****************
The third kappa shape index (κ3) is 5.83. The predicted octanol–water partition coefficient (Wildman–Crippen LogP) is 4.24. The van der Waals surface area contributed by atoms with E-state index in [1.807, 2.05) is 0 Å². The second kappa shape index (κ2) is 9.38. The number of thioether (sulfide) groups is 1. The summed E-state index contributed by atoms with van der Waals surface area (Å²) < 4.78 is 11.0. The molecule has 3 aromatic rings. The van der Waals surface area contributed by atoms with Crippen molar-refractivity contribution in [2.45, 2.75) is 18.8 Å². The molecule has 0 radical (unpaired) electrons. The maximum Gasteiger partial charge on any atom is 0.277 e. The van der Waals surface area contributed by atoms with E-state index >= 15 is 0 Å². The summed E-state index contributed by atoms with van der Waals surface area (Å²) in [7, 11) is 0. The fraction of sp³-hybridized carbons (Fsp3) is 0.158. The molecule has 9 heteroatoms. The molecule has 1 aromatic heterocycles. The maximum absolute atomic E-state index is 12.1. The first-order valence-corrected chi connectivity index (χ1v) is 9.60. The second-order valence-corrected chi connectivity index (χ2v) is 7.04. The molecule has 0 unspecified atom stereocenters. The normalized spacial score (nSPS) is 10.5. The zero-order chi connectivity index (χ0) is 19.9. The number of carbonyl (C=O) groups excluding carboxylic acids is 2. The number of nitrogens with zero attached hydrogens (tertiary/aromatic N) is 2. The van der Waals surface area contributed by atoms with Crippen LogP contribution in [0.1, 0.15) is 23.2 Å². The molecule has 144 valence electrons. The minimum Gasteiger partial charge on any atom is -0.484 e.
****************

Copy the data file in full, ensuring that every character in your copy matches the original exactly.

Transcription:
The third kappa shape index (κ3) is 5.83. The predicted octanol–water partition coefficient (Wildman–Crippen LogP) is 4.24. The van der Waals surface area contributed by atoms with E-state index in [1.807, 2.05) is 0 Å². The second kappa shape index (κ2) is 9.38. The number of thioether (sulfide) groups is 1. The summed E-state index contributed by atoms with van der Waals surface area (Å²) < 4.78 is 11.0. The molecule has 3 aromatic rings. The van der Waals surface area contributed by atoms with Crippen molar-refractivity contribution in [2.45, 2.75) is 18.8 Å². The molecule has 0 radical (unpaired) electrons. The maximum Gasteiger partial charge on any atom is 0.277 e. The van der Waals surface area contributed by atoms with E-state index >= 15 is 0 Å². The summed E-state index contributed by atoms with van der Waals surface area (Å²) in [7, 11) is 0. The fraction of sp³-hybridized carbons (Fsp3) is 0.158. The molecule has 9 heteroatoms. The molecule has 1 aromatic heterocycles. The maximum absolute atomic E-state index is 12.1. The first-order valence-corrected chi connectivity index (χ1v) is 9.60. The second-order valence-corrected chi connectivity index (χ2v) is 7.04. The molecule has 0 unspecified atom stereocenters. The normalized spacial score (nSPS) is 10.5. The zero-order chi connectivity index (χ0) is 19.9. The number of carbonyl (C=O) groups excluding carboxylic acids is 2. The number of nitrogens with zero attached hydrogens (tertiary/aromatic N) is 2. The van der Waals surface area contributed by atoms with Crippen LogP contribution in [0.1, 0.15) is 23.2 Å². The molecule has 144 valence electrons. The minimum Gasteiger partial charge on any atom is -0.484 e.